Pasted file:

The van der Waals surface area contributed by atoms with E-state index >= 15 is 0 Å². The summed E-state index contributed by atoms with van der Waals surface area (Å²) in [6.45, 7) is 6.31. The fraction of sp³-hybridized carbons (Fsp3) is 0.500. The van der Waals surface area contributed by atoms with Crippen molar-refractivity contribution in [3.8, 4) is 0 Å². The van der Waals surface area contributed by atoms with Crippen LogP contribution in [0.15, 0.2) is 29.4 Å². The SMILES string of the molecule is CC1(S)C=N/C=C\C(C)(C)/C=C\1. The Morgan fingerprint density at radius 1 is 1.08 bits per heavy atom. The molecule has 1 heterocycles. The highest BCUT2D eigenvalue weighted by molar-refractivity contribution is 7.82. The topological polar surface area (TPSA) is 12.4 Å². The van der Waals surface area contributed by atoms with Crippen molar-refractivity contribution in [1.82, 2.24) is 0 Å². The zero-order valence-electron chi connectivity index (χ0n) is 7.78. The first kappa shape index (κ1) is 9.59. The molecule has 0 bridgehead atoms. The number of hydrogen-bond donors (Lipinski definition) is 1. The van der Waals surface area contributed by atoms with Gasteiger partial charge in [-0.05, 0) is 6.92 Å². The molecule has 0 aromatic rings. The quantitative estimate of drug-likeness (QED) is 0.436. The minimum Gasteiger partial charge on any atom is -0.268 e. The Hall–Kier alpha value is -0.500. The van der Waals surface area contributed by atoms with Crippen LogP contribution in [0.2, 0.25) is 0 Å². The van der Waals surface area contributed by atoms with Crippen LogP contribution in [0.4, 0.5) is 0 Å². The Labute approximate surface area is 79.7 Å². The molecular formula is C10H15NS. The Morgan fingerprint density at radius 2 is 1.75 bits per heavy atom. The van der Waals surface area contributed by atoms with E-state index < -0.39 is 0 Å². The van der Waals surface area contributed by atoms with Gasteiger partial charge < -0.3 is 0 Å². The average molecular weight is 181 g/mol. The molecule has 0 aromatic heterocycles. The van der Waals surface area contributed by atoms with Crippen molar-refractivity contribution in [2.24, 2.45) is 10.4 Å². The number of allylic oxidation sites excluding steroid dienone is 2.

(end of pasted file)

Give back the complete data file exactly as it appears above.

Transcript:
The van der Waals surface area contributed by atoms with E-state index >= 15 is 0 Å². The summed E-state index contributed by atoms with van der Waals surface area (Å²) in [6.45, 7) is 6.31. The fraction of sp³-hybridized carbons (Fsp3) is 0.500. The van der Waals surface area contributed by atoms with Crippen molar-refractivity contribution in [3.8, 4) is 0 Å². The van der Waals surface area contributed by atoms with Crippen LogP contribution in [0.15, 0.2) is 29.4 Å². The SMILES string of the molecule is CC1(S)C=N/C=C\C(C)(C)/C=C\1. The Morgan fingerprint density at radius 1 is 1.08 bits per heavy atom. The molecule has 1 heterocycles. The highest BCUT2D eigenvalue weighted by molar-refractivity contribution is 7.82. The topological polar surface area (TPSA) is 12.4 Å². The van der Waals surface area contributed by atoms with Crippen molar-refractivity contribution in [1.82, 2.24) is 0 Å². The zero-order valence-electron chi connectivity index (χ0n) is 7.78. The first kappa shape index (κ1) is 9.59. The molecule has 0 bridgehead atoms. The number of hydrogen-bond donors (Lipinski definition) is 1. The van der Waals surface area contributed by atoms with Gasteiger partial charge in [-0.05, 0) is 6.92 Å². The molecule has 0 aromatic rings. The quantitative estimate of drug-likeness (QED) is 0.436. The minimum Gasteiger partial charge on any atom is -0.268 e. The Hall–Kier alpha value is -0.500. The van der Waals surface area contributed by atoms with Crippen LogP contribution in [0.2, 0.25) is 0 Å². The van der Waals surface area contributed by atoms with Crippen LogP contribution in [0.4, 0.5) is 0 Å². The Labute approximate surface area is 79.7 Å². The molecular formula is C10H15NS. The Morgan fingerprint density at radius 2 is 1.75 bits per heavy atom. The van der Waals surface area contributed by atoms with E-state index < -0.39 is 0 Å². The van der Waals surface area contributed by atoms with Gasteiger partial charge < -0.3 is 0 Å². The average molecular weight is 181 g/mol. The molecule has 0 aromatic heterocycles. The van der Waals surface area contributed by atoms with Crippen molar-refractivity contribution in [2.24, 2.45) is 10.4 Å². The number of allylic oxidation sites excluding steroid dienone is 2.